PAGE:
You be Quiet, I Decide

This is not a story about my bed, but the bed plays its part.

Our first bed was a hand-me-down, queen size waterbed. I can admit, I really liked it. Warm in the winter, cool in the summer and the waves soothed me. We tossed its crumbling frame into a dumpster at our second apartment.

The next bed was a full size given to us in our first year of marriage. Sheryl’s parents had kept it for us as we had no room for it.  The mattress must have been close to 20 years old, with springs pressing through and tiny rips in the fabric near the corners. This was our bed when I worked graveyards at UPS. We rarely spent a night together in those days and a small bed suited us fine. When I left UPS, I needed something larger.

The California King was a slightly worn (it had been dragged across a warehouse floor, scuffing the fabric and leaving a deep dirt stain on one side), as is model purchased at Granite Furniture’s friends and family sale. It filled the entire bedroom, wall to door.

Everything falls apart. Things break down.

We bought our current bed last summer. Sized down to a queen, it looks more natural in our bedroom. It is very comfortable, but after years of unlimited room, I am still figuring out how to sleep on it.

last night, after staying up watching Craig Ferguson, I slid in beside Sheryl, and tried to fall asleep. Starting on my back, arms across my chest, coffin like, I began my breathing, shutting off my thoughts.

My night-time brain had other plans.

The writing of a new story was going well. Thinking about it, I began to see how this could become something longer, interesting, funny and maybe even poignant. I began plotting chapters, scenes, events and phrases. I saw fist fights, foot chases, leaping from buildings, almost a summer blockbuster movie full of action.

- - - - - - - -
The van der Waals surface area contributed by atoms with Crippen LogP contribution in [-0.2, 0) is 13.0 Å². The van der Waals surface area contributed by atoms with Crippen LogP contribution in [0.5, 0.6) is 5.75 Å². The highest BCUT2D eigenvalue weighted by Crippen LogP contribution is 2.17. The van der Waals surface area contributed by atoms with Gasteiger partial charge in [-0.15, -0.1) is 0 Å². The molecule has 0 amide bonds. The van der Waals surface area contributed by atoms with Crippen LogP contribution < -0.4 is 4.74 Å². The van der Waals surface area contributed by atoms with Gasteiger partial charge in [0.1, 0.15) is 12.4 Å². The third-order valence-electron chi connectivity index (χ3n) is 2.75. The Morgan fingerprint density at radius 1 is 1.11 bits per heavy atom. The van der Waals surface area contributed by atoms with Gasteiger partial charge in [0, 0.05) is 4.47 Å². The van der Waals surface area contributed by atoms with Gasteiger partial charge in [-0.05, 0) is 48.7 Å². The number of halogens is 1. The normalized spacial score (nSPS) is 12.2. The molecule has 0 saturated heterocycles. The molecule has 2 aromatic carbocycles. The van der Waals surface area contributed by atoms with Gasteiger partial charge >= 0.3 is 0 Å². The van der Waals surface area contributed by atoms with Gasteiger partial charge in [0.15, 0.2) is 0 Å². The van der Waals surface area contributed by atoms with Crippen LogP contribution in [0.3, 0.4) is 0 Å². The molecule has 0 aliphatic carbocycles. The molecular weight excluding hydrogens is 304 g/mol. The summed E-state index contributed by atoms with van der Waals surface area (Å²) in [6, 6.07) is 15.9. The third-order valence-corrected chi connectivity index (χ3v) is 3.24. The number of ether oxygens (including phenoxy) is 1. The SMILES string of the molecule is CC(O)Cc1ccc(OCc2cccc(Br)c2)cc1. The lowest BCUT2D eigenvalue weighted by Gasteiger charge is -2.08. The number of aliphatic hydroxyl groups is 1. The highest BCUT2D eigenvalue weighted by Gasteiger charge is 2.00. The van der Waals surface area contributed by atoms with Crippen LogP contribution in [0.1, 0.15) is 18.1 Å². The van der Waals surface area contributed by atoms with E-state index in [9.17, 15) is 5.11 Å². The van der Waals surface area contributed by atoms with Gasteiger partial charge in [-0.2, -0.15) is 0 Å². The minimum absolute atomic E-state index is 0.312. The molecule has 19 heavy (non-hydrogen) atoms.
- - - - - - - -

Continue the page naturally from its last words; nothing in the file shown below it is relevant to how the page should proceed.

Spies. Lots of spies in this story. Forgetting how this usually ends up, I let myself float along in half conscious threads, seeing where they might go. Then things began to turn. “That won’t work.” I heard my night-time brain say. Then it got vicious “You’re forgetting that you don’t know a damn thing about any of this. You think because you have seen a few movies about spies, you suddenly know enough to write a book containing spies, espionage, murder and intrigue? Look at the scene you were just pondering. Spies don’t act like that. Anyone reading this would pick it apart in seconds.”

My bed was now a lot less comfortable. I tossed three or four times, in and out of fitful thoughts. It was hot, and tossing the blanket and t-shirt aside did little to make it less so. All my cleverness collapsing around me and my night-time brain continuing to beat them down.

Defeated, I knew I was not going to sleep well. Since I am not the one who has to get up at 5 in the morning, I grabbed up a blanket and retreated to the basement to sleep on the sofa.

My dreams were nervous, more disjointed than usual. Schools of fish at my feet and water running out a hole in the side of the pool. I couldn’t save them or myself. The toast was nice.

I heard Sheryl leaving for a morning run just before 6. Up the stairs and into the bedroom I went. The softness of the mattress enveloped me and my night-time brain, certain of its victory, finally shut down.

Three hours later, the radio alarm woke me from darkness.

I love those hours of sleep, when you remember nothing, no sounds, dreams, interruptions, and you really dive into the blackness of sleep. I would take three of those hours over 8 pleasant dream filled ones any night.

I rolled out of bed, laughing. Readers? I don’t have a finished product, let alone anyone to read it. Only my night-time brain could invent not only a reader, but hordes of them who have one purpose-To hate my story.  Glossing over them, the ideas of the night before were not as clever as I thought, but they were not as ridiculous or pathetic as night-time brain made them out to be.

It might still be a great story. I am going to find out.

I looked in the mirror mounted to the dresser and smiled right into the center of my night-time brain. “Know a lot of spies then, do you?”

He had nothing to say.

 

 

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About fenster

There are some who call me, Tim?

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